Benson John Lossing, History of New York City: Embracing an Outline Sketch of Events from 1609 to 1830, and a Full Account of Its Development from 1830 to 1884, vol. 2 (New York: Perine Engraving and Publishing Company, 1884).
William Leete Stone, History of New York City from the Discovery to the Present Day (New York: Virtue & Yorston, 1872).
James Grant Wilson, The Memorial History of the City of New York (New York: New York History Company, 1893).
Alfred Theodore Andreas, History of Chicago: From the Earliest Period to the Present Time—Ending with the Year 1857, vol. 1 (Chicago: A. T. Andreas, Publisher, 1884).
Alfred Theodore Andreas, History of Chicago: From the Earliest Period to the Present Time—1857 until the Fire of 1871, vol. 2 (Chicago: A. T. Andreas Company, Publishers, 1885).
Alfred Theodore Andreas, History of Chicago: From the Earliest Period to the Present Time—From the Fire of 1871 to 1885, vol. 3 (Chicago: A. T. Andreas Company, Publishers, 1886).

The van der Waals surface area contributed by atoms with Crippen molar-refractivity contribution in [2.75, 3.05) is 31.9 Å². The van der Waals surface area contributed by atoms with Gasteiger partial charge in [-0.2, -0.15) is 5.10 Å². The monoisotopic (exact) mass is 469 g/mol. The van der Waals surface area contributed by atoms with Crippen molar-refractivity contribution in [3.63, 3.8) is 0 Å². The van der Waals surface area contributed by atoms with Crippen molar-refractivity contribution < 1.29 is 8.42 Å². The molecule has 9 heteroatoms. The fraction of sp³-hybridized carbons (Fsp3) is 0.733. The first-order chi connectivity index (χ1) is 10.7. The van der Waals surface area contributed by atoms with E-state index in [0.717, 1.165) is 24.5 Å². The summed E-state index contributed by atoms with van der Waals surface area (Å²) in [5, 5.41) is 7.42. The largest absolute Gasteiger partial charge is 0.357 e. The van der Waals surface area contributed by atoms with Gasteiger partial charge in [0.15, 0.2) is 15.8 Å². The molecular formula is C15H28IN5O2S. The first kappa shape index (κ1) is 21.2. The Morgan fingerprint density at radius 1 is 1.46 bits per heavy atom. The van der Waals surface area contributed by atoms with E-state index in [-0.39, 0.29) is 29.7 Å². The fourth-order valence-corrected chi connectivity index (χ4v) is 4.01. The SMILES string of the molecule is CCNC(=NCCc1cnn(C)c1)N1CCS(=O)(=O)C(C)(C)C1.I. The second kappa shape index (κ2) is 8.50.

Images and Historic Maps
Chicago Collections Consortium (*newly added)
Research in historic newspapers can easily become overwhelming quickly. Do not let this prevent your use of these valuable and extraordinary resources of everyday life. The best strategy for searching through these documents is to find specific keywords that help you to find a specific viewpoint onto life in your city. Note that these kinds of documents are limited to c. 1850 and after.
New York Times (beginning 1851)
Chicago Daily Tribune (beginning 1849)
See also the handy document of NYPL databases
Websites / Digital Projects with Useful Information
FamilySearch has digitized images of the US Censuses for several years. There is some work in pulling the information and tidying it up for your use. If you are interested in doing this, please come to Open Labs for assistance.
You can pull data from Chicago and New York census records using FamilySearch for specific Wards or Enumeration Districts (ED). The images in FamilySearch are divided into these groups. You will want to know what district or ward you are viewing. A link to a reference for Chicago wards and EDs is through ILGenWeb. A map of these districts for different census years can be referenced here at ALookAtCook (1870, 1880, 1900, 1910). Also, this document is super helpful for delineating wards before 1870: Chicago Ward History.